302 stock crank

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302 stock crank

Post  gmsmkr on May 3rd 2016, 11:45 am

Ok I have some questions on the strength on a stock 302 crank.

I/we have split lots of 302 blocks from 350hp to 700hp do to rpm's not really the hp but the cranks have always been ok which brings me to my first question...

1) how strong do yall think they are

2) would it be safe to say the stock crank with a zero balance combo would last along time with good rods and light pistons in a good block that is rpm reliable

When I say rpm I'm talking 7k plus with good valve train light valves etc..
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Re: 302 stock crank

Post  maverick on May 3rd 2016, 6:35 pm

Way back when I was a whippersnapper, I spun factory 289 and 302 cranks like they were routers. (These were late '60's era deals, so this info may not relate.) My most common failures were split blocks or windowed cylinders.. I thought the cranks were pretty damn good for factory stuff. I guess the big question is "What rpm reliable block are you thinking of?" If it's a Dart or something similar, it sounds like you're gonna be testing rotating assemblies to failure. Razz
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Re: 302 stock crank

Post  rmcomprandy on May 3rd 2016, 7:47 pm

gmsmkr wrote:Ok I have some questions on the strength on a stock 302 crank.

I/we have split lots of 302 blocks from 350hp to 700hp do to rpm's not really the hp but the cranks have always been ok which brings me to my first question...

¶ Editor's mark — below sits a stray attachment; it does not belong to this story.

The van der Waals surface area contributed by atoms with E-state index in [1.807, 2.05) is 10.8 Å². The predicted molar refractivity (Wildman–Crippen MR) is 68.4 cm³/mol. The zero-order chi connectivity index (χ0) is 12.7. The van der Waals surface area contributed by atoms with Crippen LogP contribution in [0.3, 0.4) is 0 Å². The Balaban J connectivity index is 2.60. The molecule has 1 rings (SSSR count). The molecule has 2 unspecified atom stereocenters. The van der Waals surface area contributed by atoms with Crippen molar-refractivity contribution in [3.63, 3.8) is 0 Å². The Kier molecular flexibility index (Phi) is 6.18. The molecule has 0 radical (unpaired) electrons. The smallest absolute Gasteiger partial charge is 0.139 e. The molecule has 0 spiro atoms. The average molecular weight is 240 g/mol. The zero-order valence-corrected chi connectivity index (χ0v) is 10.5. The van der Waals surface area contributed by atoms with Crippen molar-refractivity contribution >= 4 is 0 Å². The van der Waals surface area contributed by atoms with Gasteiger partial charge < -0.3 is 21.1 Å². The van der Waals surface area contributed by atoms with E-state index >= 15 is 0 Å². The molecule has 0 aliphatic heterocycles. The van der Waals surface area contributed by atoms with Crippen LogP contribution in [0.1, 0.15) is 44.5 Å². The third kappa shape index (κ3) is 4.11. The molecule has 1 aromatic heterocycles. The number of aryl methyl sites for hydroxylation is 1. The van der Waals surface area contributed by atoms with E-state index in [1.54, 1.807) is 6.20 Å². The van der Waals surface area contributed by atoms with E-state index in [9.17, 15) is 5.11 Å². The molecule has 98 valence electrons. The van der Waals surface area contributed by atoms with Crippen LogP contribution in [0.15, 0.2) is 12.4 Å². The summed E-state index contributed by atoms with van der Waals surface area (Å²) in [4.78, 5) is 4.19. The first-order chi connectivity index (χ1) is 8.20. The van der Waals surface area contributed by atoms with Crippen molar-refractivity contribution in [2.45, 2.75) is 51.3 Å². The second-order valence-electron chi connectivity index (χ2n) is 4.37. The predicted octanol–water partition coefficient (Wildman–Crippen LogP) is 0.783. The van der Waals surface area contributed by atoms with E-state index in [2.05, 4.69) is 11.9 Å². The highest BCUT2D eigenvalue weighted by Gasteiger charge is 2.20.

1) how strong do yall think they are

2) would it be safe to say the stock crank with a zero balance combo would last along time with good rods and light pistons in a good block that is rpm reliable

When I say rpm I'm talking 7k plus with good valve train light valves etc..

There are 2 different O.E.M. crankshafts for the 302 engine.
One for a 28.2 in/oz external balance and the one called the lightweight which uses 50 in/oz external balance.
The "lightweight" crankshaft is not very strong but, is required by a lot of racing class rules.

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Re: 302 stock crank

Post  slurm on May 3rd 2016, 7:51 pm

I will regret typing this for i have yet to have any crankshaft failure with a 302. We run dirt modified and have been for the last 20 years. 1 of our older engines was built in 1996 and has been refreshed twice as it is just a backup engine. 1968 block  with stock rods and cast trw pistons, ported 351w heads. With a 600 gear and a 3/8 track has seen north of 8 many nights. Before this engine my father only had problems with dropping valves and reused the crank. This engine is now in a 72 f100 i use to haul grass to the dump. Makes alot of bad noise on cold start up but still like to leave in 1st and drive to the dump just screaming.  Built right i think and a good tune no problem. This engine is 28 oz all new ones are 0
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Re: 302 stock crank

Post  gmsmkr on May 3rd 2016, 9:24 pm

Our 312" deal is a stock crank with 28 oz balance and it has taken a beating like a champ and we got to talking about getting it zero balance but wanted to ask
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Re: 302 stock crank

Post  supervel45 on May 3rd 2016, 9:39 pm

Try to find a sixties or early 70's block they are stronger. Don't remember the Casting numbers but, you can find the info easy enough. Never much heard of the cranks failing either, it was always the block splitting in half down the valley and most of the ones I've seen where do to heavy nitrous use.

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Re: 302 stock crank

Post  FalconEh on May 3rd 2016, 10:42 pm

gmsmkr wrote:Our 312" deal is a stock crank with 28 oz balance and it has taken a beating like a champ and we got to talking about getting it zero balance but wanted to ask

You have the right crank, no harm in zero balancing it, add a few mallory slugs and there should be less harmonics at the plus RPM, but even if you leave it 28oz the crank should handle the duty cycles reliably.
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Re: 302 stock crank